# Discussion on: Daily Coding Challenge #22 Idan Arye

My `O(n log n)` solution to the first problem: play.rust-lang.org/?version=stable...

``````fn length_of_lis(numbers: &[isize]) -> usize {
// This is the longest increasing subsequence that can end with a number:
let mut chain_length = std::collections::BTreeMap::new();

// This acts as a reverse index of chain_length. Since we always increase the length by one -
// it can be a vector:
let mut best_for_length = Vec::new();

for &num in numbers {
// Find the longest subsequence num can continue:
let continue_from = chain_length.range(..num).next_back();
let prefix_length = if let Some((_, &prefix_length)) = continue_from {
prefix_length
} else {
0
};

if prefix_length < best_for_length.len() {
// This is where the magic happens. If we already have a subsequence with the same
// length that ends with a higher number, we don't need that subsequence since any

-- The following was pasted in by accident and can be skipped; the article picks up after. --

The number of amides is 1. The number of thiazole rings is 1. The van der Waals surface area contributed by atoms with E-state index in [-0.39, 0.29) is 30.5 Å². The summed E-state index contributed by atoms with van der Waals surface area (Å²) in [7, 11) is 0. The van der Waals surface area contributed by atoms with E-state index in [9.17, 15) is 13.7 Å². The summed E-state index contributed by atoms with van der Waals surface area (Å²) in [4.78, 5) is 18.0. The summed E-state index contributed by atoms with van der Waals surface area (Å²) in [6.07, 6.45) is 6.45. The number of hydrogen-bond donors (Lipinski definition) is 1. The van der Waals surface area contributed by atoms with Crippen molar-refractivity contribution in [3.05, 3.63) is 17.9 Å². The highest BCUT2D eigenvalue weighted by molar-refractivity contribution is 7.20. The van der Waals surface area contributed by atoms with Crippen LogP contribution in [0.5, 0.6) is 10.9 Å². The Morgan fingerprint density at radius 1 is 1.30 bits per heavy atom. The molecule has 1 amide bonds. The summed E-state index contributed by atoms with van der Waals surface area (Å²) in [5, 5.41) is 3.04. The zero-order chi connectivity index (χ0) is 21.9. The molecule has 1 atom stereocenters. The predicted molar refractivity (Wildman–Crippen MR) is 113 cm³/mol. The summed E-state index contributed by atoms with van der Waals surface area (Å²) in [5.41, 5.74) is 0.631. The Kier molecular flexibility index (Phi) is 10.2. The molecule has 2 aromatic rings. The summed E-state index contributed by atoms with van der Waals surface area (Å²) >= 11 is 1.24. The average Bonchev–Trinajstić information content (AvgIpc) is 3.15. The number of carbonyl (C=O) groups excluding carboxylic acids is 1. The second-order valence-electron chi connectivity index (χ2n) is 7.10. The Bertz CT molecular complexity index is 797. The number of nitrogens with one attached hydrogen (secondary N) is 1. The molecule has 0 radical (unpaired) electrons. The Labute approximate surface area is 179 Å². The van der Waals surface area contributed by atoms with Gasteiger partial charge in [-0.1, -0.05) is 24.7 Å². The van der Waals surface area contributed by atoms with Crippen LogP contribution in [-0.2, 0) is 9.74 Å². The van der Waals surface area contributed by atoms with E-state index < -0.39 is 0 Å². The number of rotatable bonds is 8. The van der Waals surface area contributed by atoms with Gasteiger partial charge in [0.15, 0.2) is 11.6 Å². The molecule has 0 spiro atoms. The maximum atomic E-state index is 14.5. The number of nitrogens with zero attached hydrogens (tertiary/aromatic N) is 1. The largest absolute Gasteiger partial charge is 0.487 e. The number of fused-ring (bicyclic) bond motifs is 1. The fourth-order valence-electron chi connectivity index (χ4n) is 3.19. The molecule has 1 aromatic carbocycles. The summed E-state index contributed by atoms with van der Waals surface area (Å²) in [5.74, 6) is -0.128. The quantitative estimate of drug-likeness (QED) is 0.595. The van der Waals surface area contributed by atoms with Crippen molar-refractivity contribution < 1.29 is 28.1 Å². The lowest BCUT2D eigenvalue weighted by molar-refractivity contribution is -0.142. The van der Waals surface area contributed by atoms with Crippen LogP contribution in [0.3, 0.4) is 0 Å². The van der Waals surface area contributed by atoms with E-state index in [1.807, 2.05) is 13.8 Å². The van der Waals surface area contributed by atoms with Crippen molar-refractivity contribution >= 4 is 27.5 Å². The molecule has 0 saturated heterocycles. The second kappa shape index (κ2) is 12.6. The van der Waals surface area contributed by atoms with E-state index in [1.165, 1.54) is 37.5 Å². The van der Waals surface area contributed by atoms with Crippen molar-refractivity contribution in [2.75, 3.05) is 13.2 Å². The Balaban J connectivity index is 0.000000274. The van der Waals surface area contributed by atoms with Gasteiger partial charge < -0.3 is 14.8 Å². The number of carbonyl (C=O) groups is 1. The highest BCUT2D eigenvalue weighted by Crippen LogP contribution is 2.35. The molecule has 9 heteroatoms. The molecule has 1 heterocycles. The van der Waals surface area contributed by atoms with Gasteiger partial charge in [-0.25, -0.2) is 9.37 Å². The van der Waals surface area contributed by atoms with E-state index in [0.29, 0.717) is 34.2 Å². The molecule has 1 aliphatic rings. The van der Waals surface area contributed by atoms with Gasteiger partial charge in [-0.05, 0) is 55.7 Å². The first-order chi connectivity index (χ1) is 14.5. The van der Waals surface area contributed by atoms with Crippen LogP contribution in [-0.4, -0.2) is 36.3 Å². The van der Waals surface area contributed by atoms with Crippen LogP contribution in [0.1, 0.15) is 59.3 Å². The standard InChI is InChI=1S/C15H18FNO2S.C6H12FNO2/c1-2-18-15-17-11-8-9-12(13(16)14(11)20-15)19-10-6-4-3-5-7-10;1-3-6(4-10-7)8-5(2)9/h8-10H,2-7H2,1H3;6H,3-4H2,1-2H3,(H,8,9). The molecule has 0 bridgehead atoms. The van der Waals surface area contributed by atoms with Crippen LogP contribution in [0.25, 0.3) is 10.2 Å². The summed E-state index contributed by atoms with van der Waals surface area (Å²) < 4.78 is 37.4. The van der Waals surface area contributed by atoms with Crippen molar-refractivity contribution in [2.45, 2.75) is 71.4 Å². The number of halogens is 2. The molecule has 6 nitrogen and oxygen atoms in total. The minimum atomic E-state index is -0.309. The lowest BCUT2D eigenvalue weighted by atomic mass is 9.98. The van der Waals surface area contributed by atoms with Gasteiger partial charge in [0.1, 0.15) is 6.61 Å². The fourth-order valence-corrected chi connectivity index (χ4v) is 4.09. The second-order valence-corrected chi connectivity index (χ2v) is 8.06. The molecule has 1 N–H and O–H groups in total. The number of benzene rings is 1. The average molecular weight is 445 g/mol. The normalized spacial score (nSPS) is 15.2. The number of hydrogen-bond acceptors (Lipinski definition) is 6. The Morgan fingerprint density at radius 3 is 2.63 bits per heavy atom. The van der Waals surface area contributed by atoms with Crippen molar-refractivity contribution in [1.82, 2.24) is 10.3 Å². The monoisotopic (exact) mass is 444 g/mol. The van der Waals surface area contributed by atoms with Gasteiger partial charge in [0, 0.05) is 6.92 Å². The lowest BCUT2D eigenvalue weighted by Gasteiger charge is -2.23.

// subsequence that can continue it can also continue this new subsequence we just
// discovered. By removing the old one, we are preventing the `continue_from` search
// from yielding a higher that represents a shorter subsequence.

let prev_best = best_for_length[prefix_length];
assert!(num <= prev_best); // otherwise num would have continued the subsequence
best_for_length[prefix_length] = num;
chain_length.remove(&prev_best);
} else {
best_for_length.push(num);
}
chain_length.insert(num, prefix_length + 1);
}
chain_length.values().max().copied().unwrap_or(0)

}
``````